The temperature outside is still under three degrees. It’s sleeting, and I’ve forgotten what sunshine looks like, but as I sit in the warmth of Penny Turnbull’s kitchen, I am discovering that the poor weather of the last year or so has had at least some positive effects.
The delicious vinegars made by Penny of the Little Herb Farm, she tells me, were an accidental sideline of her herb nursery business, introduced last year because of the impact of the poor weather on plant sales. But they were a sideline that took off in a big way, and Little Herb Farm vinegars are now being sold through Ardross and Balgove farm shops, First Fruits in Crail and at the Cocoa Tree in Pittenweem, as well as at farmers markets, galas and events throughout the region. They are also available online via the Little Herb Farm website.
After scaling back a successful professional career to start the Little Herb Farm, the first two years were not without their challenges, hit by a lack of sunshine, low temperatures and rain. “The poor weather meant that events like farmers markets and galas were poorly attended,” Penny says, “Car parks were full of mud and gardening was the last thing on peoples’ minds.” Not the best time to start a gardening business while continuing to juggle family and business commitments.
But Penny’s commitment to the quality of her products has paid off. What makes the Little Herb Farm’s vinegars different from other commercial vinegars is their high fruit content. “They are made by hand in small batches,” she says, “and with 46 per cent fruit content in the final products, a little goes a long way.”
Varieties range from Raspberry and Rosemary to Blackcurrant and Thyme, Tayberry and Sage, and the deliciously Christmassy Mulled Bramble. In our house they have become a storecupboard staple. A popular winter starter was goats cheese glazed with Mulled Bramble vinegar, and my 10 year old will no longer eat a salad without a small bottle of Little Herb Farm vinegar on the side. The combination of the best quality soft fruit from Fife, along with the variety of herb combinations makes them not only delicious but also more versatile in their uses. They can be added to sparkling water or wine as a cordial, to gravy to sweeten in the same way as redcurrant jelly, to meringues, to stewed fruit, and to cocktails. They can even be drunk straight as a tonic, which Penny does herself (this was a popular Victorian remedy to maintain good health).
But of course there is another side to the Little Herb Farm, the herbs themselves, and the Herb Farm grows many varieties not easily available elsewhere, such as salad burnet, sorrel, sweet mace, and summery savory. Ornamental and medicinal herbs are grown alongside the culinary varieties, and brushing past the pots of lemon and rose scented geranium set out in the warmth of the polytunnel is a sensuous experience in itself.
Penny sells different types of herbs with different requirements, and can advise on the right type of herb for certain conditions. If they don’t have a dedicated vegetable patch and want to grow herbs amongst their flowers, she can advise on more ornamental versions. “Our herbs are born and raised in Pittenweem and grown without artificial heat,” she says, “so that they are more likely to survive than plants raised in artificial environments.” The garden is peat free and Penny uses organic gardening methods.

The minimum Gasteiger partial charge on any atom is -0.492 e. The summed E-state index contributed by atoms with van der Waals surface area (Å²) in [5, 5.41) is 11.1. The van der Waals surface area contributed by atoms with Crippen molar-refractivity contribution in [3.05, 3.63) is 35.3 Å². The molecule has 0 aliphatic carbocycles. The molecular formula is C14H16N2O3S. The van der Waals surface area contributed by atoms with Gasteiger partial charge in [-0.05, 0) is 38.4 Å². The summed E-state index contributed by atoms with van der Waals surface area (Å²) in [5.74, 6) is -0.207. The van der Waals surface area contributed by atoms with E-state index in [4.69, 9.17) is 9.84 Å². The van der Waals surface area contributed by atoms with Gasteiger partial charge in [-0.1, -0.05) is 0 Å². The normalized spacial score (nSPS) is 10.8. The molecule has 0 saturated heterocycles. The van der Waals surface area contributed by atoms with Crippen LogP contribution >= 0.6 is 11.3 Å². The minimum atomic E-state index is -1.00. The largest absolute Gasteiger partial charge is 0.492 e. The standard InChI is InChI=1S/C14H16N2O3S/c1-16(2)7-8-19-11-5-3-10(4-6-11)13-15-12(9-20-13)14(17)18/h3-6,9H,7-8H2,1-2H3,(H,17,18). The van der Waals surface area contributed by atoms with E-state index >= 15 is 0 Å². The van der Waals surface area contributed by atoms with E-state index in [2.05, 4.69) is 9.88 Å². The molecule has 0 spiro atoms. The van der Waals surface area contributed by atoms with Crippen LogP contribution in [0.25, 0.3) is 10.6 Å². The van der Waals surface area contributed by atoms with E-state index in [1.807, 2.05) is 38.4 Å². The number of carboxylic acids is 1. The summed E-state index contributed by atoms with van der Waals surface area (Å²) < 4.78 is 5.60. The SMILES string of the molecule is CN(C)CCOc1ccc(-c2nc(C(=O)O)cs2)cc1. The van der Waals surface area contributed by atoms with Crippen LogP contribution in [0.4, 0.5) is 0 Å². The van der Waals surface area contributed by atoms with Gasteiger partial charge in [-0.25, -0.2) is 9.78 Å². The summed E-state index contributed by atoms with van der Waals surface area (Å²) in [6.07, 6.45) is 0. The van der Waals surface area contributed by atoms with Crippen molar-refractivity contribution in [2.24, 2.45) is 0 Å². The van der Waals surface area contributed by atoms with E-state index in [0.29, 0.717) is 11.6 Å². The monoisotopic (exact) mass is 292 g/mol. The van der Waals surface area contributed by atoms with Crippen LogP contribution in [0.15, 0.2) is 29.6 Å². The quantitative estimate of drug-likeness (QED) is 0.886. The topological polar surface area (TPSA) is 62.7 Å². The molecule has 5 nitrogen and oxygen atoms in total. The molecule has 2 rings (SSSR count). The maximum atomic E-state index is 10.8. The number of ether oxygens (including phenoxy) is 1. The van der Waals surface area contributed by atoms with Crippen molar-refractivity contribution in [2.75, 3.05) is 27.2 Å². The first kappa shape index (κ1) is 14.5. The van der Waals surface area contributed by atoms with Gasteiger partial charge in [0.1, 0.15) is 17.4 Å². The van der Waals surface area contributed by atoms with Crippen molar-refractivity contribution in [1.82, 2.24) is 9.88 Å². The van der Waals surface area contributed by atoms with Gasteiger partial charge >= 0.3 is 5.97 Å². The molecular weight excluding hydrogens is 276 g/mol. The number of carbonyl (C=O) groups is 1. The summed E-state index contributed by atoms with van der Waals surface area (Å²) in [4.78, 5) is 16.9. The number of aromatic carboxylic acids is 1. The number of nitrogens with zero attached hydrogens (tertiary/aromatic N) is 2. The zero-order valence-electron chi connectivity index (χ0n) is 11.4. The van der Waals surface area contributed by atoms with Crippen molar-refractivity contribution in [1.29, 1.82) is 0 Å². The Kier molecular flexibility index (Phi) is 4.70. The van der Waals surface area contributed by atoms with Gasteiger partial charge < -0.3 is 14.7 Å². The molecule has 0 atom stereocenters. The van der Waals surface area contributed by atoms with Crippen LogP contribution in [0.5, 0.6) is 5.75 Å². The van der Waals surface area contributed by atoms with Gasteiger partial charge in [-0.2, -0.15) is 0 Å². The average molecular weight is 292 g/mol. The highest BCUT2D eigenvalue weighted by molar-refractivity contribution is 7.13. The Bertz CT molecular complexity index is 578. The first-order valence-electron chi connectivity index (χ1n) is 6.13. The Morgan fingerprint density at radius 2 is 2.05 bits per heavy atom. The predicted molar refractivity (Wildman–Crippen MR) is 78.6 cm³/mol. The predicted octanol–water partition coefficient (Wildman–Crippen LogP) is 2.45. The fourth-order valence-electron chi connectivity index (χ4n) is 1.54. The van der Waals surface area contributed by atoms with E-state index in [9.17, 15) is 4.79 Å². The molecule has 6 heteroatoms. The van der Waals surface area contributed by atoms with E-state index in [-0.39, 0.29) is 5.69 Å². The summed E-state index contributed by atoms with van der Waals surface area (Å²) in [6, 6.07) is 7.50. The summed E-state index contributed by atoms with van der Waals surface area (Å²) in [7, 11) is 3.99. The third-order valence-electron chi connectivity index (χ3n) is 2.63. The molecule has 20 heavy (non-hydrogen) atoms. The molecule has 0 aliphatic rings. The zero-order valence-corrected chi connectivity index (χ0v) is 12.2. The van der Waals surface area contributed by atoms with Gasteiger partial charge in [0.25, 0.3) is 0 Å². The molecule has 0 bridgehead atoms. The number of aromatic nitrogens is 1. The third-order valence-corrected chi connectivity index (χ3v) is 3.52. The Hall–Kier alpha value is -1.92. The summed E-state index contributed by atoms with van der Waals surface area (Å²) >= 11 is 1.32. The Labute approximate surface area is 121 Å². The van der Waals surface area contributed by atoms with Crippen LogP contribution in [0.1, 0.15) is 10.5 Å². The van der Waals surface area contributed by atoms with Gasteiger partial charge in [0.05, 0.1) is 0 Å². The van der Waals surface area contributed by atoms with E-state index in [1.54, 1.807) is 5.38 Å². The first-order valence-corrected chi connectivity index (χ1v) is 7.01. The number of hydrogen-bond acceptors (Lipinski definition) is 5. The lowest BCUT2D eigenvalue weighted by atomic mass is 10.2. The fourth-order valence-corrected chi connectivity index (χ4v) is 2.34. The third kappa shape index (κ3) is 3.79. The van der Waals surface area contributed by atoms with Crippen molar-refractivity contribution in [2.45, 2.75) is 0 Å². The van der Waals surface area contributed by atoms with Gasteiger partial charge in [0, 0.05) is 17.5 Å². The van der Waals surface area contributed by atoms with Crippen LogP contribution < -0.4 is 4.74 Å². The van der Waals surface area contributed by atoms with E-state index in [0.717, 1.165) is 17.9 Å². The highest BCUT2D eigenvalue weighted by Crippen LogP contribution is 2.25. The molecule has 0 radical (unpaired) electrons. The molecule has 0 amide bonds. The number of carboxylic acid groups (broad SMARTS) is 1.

In future Penny hopes to expand the range of vinegars on offer, and plans more open days in her own garden. She is creating new herb beds and borders so people can see what their chosen plant will look like once it has grown up in its natural environment. With plans for herb flavoured salts, edible flowers and her ever popular Turkish delight, there is plenty to look forward to from the Little Herb Farm in coming months. And with all this talk of scented herbs, and temperature having risen to the lofty heights of eight degrees, I can almost taste the sunshine.
The Hungry Cygnet Tomato Salad
Two time winner of the Chef of the Future competition, my “hungry cygnet” likes her food. This is her perfect tomato salad recipe, which she says can’t be made without the Little Herb Farm’s raspberry and rosemary vinegar.
Tomatoes (we use a combination of big plum ones and cherry ones, the plumpest and freshest we can get, and home grown when we have them.)
Little Herb Farm Raspberry and Rosemary vinegar (or Tayberry and Sage)
Basil (sometimes parsley or mint)
Extra virgin olive oil
Slice the tomatoes, place in a sieve and salt. Leave for 20 minutes. This is very important. Leave out this stage and it just isn’t the same.
Place tomatoes and basil leaves on large plate. Mix two parts Little Herb Farm Vinegar with one part balsamic vinegar. Then add an equal quantity of olive oil and beat with a fork. Drizzle over tomatoes. Add black pepper to taste. Leave at room temperature for a further 20 minutes.
Taste and if necessary drizzle over either more vinegar or more oil to taste (the hungry cygnet likes hers pretty vinegary, and sometimes she has an extra bowl of vinegar on the side for dipping!)
There are more recipes and serving suggestions on the Little Herb Farm website.
Find out more:
Facebook page: The Little Herb Farm
Twitter page: @littleherbfarm
This article has been submitted to Crail Food Festival by Kirsten McKenzie. You can read more by visiting www.kirstenmckenzie.co.uk or www.pittenweemplot.wordpress.com, or join me on Facebook – Kirsten McKenzie or send me a Tweet @kirstenmckenzie